Monday 22 March 2010

Wildlife Crime Unit Investigator wins international award

Andy McWilliam, a former Wildlife Crime Officer with Merseyside Police and now a National Wildlife Crime Unit Investigator, has won the Clark R. Bavin Award. The announcement was made this month at the 15th meeting of the CITES Conference in Doha, Qatar. For several years, the Animal Welfare Institute (AWI), a non-governmental organisation based in the United States of America, has presented awards to people who have engaged in law enforcement actions to protect species of wildlife listed in the Appendices of the Convention. These awards are given in cooperation with the Species Survival Network, an international coalition of over 80 non-governmental organisations, including AWI. The awards, named after a former chief of the law enforcement division of the U.S. Fish and Wildlife Service, have traditionally been presented by the Secretary-General of CITES. Apart from his CITES work, Andy has worked tirelessly over the years to bring to justice people who have persecuted and abused birds and animals in the UK and this award is very richly deserved.

Saturday 6 March 2010

Butterfly man wins Dragonfly Award

After two decades of dedicated voluntary nature conservation work, Paul Loughnane, Secretary of Wirral Countryside Volunteers and Secretary of New Ferry Butterfly Park, has scooped the prodigious Unilever Dragonfly Award and a £1,000 prize in recognition for his environmental efforts at sites around the Wirral Peninsula.

The Unilever Dragonfly Awards are run by the Mersey Basin Campaign and recognise volunteers from across the Mersey and Ribble river catchment areas whose dedication has made a real impact on environmental improvement projects. This is the last of the Unilever Dragonfly Awards, as the successful 25 year old Mersey Basin Campaign draws to a close next month.

Paul has been honorary secretary of Wirral Countryside Volunteers for 16 years and has organised a varied programme of events throughout the Wirral and beyond. Paul has had a sustained relationship with the Mersey Basin Campaign gaining 23 grants and awards in the last 15 years. The Wirral Countryside Volunteers have been involved in pond restoration at Thornton Common a Site of Biological Importance which has benefited wildlife including longhorn beetles and thick-legged flower beetles and has been naturally colonised by Great Crested Newts. At Thornton Wood, a Site of Special Scientific Interest which lies along Clatter Brook, Paul and the volunteers have developed a six year hazel coppice rotation supplying hedging stakes for hedgerow restoration projects throughout the Wirral. Here bluebells and primroses flourish under this coppice regime. Paul has organised a woodland craft display at Eastham Country Park’s annual Woodland craft for more than a decade. Here the Mersey Basin Campaign have sponsored many interesting and hard to come-by woodland craft tools. The volunteers also work on the most westerly point on the Mersey Basin catchment area, at Gilroy Nature Park, West Kirby, near the source of the river Birket.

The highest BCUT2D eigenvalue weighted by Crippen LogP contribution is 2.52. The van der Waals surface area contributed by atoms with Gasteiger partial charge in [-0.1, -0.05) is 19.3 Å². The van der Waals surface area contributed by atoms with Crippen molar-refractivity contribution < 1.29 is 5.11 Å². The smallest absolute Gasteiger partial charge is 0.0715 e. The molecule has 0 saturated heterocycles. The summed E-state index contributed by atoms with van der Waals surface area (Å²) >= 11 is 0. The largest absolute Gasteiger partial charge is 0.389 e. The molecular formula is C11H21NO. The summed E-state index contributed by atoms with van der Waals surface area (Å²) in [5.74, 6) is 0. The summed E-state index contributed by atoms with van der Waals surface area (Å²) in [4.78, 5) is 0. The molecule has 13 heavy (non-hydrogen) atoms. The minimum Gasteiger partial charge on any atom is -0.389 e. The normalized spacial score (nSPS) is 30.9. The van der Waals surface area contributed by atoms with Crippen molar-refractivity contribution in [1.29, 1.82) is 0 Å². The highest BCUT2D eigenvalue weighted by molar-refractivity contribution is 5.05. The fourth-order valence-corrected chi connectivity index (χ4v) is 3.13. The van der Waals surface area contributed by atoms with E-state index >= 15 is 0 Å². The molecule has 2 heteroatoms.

The Wirral Countryside Volunteers are currently based at New Ferry Butterfly Park. Here Paul has organised hedge-laying training days, scything parties to mow the meadows, and he hosts an annual celebratory BBQ in August. Paul enthused “We have been mowing grasslands and raking up the cuttings for over a decade now. It is a long haul; we are seeing the fruits of our labour as there are an increase in the number of cowslips in the spring and common sorrel, betony, meadow buttercup and red clover in the summer.” Paul, receiving the award at the park, reflected that “Here, at the park, is an area of land previously used for antisocial behaviour which has now turned into a community asset. This microcosm, admirably reflects the aims of the Mersey Basin Campaign which has helped to turn the Mersey from something neglected into an asset. In our own small way we have an impact and reflect the aspirations of the Mersey Basin Campaign.”

Thursday 4 March 2010

Spring tide

The spring tide this week saw the water covering the marsh at Parkgate and reaching the wall. The Dee Estuary website contains information about dates of future high tides, as well as all the species of birds that were seen this week. I thoroughly enjoyed the spectacle of seeing so many birds on the move. If anyone has any photos or details of sightings they would like to share, please email us and we will add them to the blog.